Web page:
CISA’s Office of the Chief Economist (OCE) is a team of economists within CISA’s Office of the Chief Financial Officer with expertise in economic analysis across the various analytic methods and fields recognized by the American Economic Association (AEA).
- Core Disciplines: microeconomics, macroeconomics, and econometrics.
- Tools and Methods: benefit-cost analysis, risk analysis, mathematical modeling and simulation (e.g., computable general equilibrium analysis and input-output analysis), data science, behavioral economics, and game theory.
OCE applies this expertise to support a wide range of applications for economic analysis for customers throughout CISA, including its Cybersecurity Division, Infrastructure Security Division, and National Risk Management Center (NRMC). This often involves addressing such questions as:
- What are the benefits and costs of a program, regulatory action, or resilience enhancement option?
- How cost effective is a course of action?
- What are the economic consequences or impacts of an adverse event?
- What incentives could be developed to promote cyber and infrastructure security and resilience?
OCE’s current and recent projects span applications in both regulatory and non-regulatory economic analysis, including the Chemical Facility Anti-Terrorism Standards (CFATS), cybersecurity, Unmanned Aerial Systems (UAS), 5G, Global Positioning System (GPS), and soft target security.
This page will be periodically updated with a selection of reports and presentations developed by OCE.
- Cost of a Cyber Incident: Systematic Review and Cross-Validation. In order to support stakeholders with understanding the impacts, costs, and losses from cyber incidents, CISA has cleared for release this October 2020 study. The objectives of the study are to enable cyber risk analysis, understand the benefits of cybersecurity investments, and inform cybersecurity resource allocation decisions. To achieve these objectives CISA’s study reviews cost and loss estimates for a wide range of incidents. While the data analyzed in CISA’s Cost Study can inform the order of magnitude of the potential costs associated with more recent events such as the SolarWinds compromise and Microsoft Exchange server exploit, the impacts associated with these events are not included in the study.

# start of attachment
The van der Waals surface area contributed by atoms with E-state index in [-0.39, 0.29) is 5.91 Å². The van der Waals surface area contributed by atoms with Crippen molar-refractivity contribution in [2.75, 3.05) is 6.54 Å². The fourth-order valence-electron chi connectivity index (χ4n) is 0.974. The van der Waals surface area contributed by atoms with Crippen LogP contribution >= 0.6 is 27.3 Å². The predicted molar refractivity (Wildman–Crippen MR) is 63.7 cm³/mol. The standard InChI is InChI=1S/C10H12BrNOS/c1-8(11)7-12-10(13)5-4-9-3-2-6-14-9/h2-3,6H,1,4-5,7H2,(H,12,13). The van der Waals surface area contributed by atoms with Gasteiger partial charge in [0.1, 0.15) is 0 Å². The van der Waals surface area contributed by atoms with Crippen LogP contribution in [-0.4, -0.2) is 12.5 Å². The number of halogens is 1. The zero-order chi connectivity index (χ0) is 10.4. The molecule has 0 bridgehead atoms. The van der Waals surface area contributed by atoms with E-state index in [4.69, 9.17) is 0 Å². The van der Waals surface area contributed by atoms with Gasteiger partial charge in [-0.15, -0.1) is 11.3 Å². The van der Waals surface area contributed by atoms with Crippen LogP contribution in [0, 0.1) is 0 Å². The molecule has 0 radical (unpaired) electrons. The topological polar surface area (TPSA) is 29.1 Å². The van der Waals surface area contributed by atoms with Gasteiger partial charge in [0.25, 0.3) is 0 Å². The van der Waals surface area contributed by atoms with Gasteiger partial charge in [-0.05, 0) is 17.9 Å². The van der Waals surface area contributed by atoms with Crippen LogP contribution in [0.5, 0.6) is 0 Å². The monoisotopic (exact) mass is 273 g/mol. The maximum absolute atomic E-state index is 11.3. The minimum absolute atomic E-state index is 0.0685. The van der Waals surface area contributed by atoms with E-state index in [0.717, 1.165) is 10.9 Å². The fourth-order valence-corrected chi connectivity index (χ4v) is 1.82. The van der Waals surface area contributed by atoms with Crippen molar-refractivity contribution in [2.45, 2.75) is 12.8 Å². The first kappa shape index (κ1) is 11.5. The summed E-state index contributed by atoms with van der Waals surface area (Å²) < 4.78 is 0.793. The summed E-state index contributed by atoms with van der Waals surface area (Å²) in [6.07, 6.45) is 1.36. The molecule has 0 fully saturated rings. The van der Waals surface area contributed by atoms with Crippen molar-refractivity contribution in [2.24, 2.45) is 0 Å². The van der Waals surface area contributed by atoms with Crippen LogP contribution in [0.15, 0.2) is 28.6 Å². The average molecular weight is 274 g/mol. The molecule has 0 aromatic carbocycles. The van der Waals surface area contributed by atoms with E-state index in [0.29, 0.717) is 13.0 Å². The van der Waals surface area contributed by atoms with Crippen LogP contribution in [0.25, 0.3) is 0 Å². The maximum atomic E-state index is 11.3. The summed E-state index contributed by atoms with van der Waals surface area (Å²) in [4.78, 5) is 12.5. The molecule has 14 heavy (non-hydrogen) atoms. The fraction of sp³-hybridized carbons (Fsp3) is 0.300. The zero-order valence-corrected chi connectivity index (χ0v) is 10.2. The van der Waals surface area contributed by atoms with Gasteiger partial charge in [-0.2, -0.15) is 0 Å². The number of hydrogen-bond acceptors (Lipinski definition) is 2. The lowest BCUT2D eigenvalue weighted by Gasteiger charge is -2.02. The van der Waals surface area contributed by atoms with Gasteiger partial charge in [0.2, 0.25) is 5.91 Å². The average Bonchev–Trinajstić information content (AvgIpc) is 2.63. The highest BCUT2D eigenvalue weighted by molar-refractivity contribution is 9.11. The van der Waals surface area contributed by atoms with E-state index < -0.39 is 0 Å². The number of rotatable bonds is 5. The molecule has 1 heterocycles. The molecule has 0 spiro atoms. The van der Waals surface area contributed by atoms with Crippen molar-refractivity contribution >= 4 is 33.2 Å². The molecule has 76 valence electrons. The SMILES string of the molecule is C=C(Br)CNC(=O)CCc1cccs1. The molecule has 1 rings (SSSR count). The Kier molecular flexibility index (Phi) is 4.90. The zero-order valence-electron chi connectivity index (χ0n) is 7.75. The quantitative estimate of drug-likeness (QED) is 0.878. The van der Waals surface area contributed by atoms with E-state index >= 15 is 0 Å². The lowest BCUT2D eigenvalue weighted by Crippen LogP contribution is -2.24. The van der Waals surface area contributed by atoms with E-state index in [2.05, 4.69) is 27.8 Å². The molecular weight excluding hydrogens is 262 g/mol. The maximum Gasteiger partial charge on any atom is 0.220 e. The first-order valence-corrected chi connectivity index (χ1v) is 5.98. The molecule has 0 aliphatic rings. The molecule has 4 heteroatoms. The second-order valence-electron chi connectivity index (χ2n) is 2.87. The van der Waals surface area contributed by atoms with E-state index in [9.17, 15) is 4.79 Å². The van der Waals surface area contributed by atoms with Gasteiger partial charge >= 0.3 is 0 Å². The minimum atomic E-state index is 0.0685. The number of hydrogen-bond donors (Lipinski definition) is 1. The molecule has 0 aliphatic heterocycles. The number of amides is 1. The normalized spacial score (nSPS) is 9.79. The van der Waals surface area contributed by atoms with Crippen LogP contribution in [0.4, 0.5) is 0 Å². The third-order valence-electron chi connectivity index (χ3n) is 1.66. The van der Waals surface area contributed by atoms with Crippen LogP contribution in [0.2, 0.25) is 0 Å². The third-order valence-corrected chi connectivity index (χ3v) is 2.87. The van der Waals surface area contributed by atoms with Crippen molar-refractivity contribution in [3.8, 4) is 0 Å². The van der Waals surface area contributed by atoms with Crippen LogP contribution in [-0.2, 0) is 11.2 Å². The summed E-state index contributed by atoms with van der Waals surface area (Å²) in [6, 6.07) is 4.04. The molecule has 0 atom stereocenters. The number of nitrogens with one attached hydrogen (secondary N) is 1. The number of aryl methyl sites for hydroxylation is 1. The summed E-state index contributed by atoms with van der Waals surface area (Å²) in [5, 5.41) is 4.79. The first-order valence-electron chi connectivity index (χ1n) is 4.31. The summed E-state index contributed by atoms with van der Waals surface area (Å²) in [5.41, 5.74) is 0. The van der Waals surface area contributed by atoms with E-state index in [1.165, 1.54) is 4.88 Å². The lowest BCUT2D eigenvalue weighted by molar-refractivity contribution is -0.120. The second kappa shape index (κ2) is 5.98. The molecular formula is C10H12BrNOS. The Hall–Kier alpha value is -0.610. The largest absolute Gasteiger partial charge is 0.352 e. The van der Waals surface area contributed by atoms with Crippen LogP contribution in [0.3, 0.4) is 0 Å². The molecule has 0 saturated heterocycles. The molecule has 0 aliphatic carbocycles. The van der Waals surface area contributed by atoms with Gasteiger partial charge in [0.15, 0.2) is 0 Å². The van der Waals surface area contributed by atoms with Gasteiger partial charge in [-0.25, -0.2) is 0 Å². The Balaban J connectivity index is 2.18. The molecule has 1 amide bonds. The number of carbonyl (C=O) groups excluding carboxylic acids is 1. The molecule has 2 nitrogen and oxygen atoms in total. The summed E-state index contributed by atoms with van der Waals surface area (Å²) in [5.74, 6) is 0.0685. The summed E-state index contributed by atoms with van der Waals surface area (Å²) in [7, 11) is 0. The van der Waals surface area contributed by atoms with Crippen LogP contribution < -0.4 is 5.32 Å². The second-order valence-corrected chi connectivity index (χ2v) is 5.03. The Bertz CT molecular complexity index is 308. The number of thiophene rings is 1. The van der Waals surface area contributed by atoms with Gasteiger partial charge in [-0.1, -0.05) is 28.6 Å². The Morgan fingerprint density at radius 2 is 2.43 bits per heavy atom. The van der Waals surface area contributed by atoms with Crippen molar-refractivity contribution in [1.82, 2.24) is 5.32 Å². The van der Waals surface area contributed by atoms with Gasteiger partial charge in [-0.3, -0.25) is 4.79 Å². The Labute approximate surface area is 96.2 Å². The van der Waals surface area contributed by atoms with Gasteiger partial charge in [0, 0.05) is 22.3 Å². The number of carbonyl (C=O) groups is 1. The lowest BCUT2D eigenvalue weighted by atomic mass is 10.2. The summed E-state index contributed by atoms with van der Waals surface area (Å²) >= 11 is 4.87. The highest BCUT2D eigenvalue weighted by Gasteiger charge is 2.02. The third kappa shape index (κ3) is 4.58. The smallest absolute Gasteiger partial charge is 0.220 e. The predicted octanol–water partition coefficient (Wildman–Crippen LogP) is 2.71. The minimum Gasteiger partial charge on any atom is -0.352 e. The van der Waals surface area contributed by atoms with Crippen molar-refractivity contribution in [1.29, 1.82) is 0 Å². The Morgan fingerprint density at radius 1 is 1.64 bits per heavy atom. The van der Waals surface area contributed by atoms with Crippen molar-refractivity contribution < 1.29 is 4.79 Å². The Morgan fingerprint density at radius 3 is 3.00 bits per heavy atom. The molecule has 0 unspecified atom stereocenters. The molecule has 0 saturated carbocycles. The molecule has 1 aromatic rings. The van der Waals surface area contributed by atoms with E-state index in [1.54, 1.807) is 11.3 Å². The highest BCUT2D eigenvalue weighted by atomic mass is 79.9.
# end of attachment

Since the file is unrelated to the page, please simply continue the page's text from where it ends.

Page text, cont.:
- Retrospective Analysis of the 2007 Chemical Facility Anti-Terrorism Standards (CFATS). OCE conducted a retrospective analysis of CFATS, finding the actual costs to chemical facilities to be 83 percent lower than estimated when the program was first proposed.
- Assessment of the Cyber Insurance Market. NRMC requested that OCE assess the current state of the cyber insurance market. The purpose of the assessment was to (1) analyze the cyber insurance market to understand the most current trends and challenges and (2) identify relevant efforts related to cyber insurance that could inform NRMC research and collaboration agenda and aid prioritization of requirements.
- Executive Order 13636, Improving Critical Infrastructure Cybersecurity, Analytic Report. Executive Order (EO) 13636 required DHS to recommend to the President “a set of incentives designed to promote participation in the [cybersecurity] Program…” In 2013, OCE led the development of the DHS incentives study in collaboration with the White House Council of Economic Advisors, Treasury Tax Policy and Insurance Policy Offices, and the former Homeland Security Studies and Analysis Institute. The Analytic Report contains the full EO13636 incentives study.
- Executive Order 13636, Improving Critical Infrastructure Cybersecurity, Summary Report. The Summary Report is a four-page executive summary of the full EO13636 incentives study.
- Supporting Transparency in the Marketplace Summary. Presidential Executive Order (EO) 13800 - Strengthening the Cybersecurity of Federal Networks and Critical Infrastructure, required the Secretary of the Department of Homeland Security (DHS), in coordination with the Secretary of Commerce to provide a report to the President by August 9, 2017 that examines the sufficiency of existing Federal policies and practices to promote appropriate market transparency of cybersecurity risk management practices, with a focus on publicly traded critical infrastructure entities.